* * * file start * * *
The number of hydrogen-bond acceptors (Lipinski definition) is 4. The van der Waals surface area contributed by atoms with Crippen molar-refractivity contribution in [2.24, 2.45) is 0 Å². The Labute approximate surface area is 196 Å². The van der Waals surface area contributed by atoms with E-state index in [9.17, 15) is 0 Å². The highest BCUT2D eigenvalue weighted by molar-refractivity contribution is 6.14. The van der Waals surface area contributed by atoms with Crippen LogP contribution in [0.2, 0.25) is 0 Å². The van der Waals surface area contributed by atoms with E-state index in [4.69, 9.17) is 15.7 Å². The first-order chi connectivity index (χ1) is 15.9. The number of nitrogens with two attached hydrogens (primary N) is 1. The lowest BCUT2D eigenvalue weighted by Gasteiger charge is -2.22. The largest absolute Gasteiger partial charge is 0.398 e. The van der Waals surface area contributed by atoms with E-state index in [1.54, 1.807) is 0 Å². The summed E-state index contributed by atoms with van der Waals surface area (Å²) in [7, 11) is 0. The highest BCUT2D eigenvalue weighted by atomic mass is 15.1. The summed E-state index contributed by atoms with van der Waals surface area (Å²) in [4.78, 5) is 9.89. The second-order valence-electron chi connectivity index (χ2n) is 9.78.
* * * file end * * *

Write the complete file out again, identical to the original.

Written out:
The number of hydrogen-bond acceptors (Lipinski definition) is 4. The van der Waals surface area contributed by atoms with Crippen molar-refractivity contribution in [2.24, 2.45) is 0 Å². The Labute approximate surface area is 196 Å². The van der Waals surface area contributed by atoms with E-state index in [9.17, 15) is 0 Å². The highest BCUT2D eigenvalue weighted by molar-refractivity contribution is 6.14. The van der Waals surface area contributed by atoms with Crippen LogP contribution in [0.2, 0.25) is 0 Å². The van der Waals surface area contributed by atoms with E-state index in [4.69, 9.17) is 15.7 Å². The first-order chi connectivity index (χ1) is 15.9. The number of nitrogens with two attached hydrogens (primary N) is 1. The lowest BCUT2D eigenvalue weighted by Gasteiger charge is -2.22. The largest absolute Gasteiger partial charge is 0.398 e. The van der Waals surface area contributed by atoms with E-state index in [1.54, 1.807) is 0 Å². The summed E-state index contributed by atoms with van der Waals surface area (Å²) in [7, 11) is 0. The highest BCUT2D eigenvalue weighted by atomic mass is 15.1. The summed E-state index contributed by atoms with van der Waals surface area (Å²) in [4.78, 5) is 9.89. The second-order valence-electron chi connectivity index (χ2n) is 9.78.